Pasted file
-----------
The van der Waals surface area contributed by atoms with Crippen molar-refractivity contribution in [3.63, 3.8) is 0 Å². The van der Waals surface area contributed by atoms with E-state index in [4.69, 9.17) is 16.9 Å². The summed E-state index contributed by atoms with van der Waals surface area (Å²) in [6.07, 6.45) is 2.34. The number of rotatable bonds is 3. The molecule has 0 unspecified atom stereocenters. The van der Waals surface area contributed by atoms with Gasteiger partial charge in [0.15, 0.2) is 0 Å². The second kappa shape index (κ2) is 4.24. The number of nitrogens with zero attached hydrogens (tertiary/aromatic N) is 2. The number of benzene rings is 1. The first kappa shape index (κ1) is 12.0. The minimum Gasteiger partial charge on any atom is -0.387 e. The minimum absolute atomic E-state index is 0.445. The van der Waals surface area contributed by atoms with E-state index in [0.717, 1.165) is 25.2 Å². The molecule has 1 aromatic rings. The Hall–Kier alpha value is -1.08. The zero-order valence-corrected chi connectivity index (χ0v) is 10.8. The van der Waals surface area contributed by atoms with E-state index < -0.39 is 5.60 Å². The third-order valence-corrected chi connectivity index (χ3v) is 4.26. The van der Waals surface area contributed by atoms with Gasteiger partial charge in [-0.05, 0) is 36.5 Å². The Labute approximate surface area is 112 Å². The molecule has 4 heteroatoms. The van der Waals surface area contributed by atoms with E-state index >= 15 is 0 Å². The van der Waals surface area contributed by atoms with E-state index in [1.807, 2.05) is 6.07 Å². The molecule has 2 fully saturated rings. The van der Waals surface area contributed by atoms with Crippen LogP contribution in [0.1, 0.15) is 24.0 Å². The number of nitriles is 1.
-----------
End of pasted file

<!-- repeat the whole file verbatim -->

The van der Waals surface area contributed by atoms with Crippen molar-refractivity contribution in [3.63, 3.8) is 0 Å². The van der Waals surface area contributed by atoms with E-state index in [4.69, 9.17) is 16.9 Å². The summed E-state index contributed by atoms with van der Waals surface area (Å²) in [6.07, 6.45) is 2.34. The number of rotatable bonds is 3. The molecule has 0 unspecified atom stereocenters. The van der Waals surface area contributed by atoms with Gasteiger partial charge in [0.15, 0.2) is 0 Å². The second kappa shape index (κ2) is 4.24. The number of nitrogens with zero attached hydrogens (tertiary/aromatic N) is 2. The number of benzene rings is 1. The first kappa shape index (κ1) is 12.0. The minimum Gasteiger partial charge on any atom is -0.387 e. The minimum absolute atomic E-state index is 0.445. The van der Waals surface area contributed by atoms with E-state index in [0.717, 1.165) is 25.2 Å². The molecule has 1 aromatic rings. The Hall–Kier alpha value is -1.08. The zero-order valence-corrected chi connectivity index (χ0v) is 10.8. The van der Waals surface area contributed by atoms with E-state index < -0.39 is 5.60 Å². The third-order valence-corrected chi connectivity index (χ3v) is 4.26. The van der Waals surface area contributed by atoms with Gasteiger partial charge in [-0.05, 0) is 36.5 Å². The Labute approximate surface area is 112 Å². The molecule has 4 heteroatoms. The van der Waals surface area contributed by atoms with E-state index >= 15 is 0 Å². The van der Waals surface area contributed by atoms with E-state index in [1.807, 2.05) is 6.07 Å². The molecule has 2 fully saturated rings. The van der Waals surface area contributed by atoms with Crippen LogP contribution in [0.1, 0.15) is 24.0 Å². The number of nitriles is 1.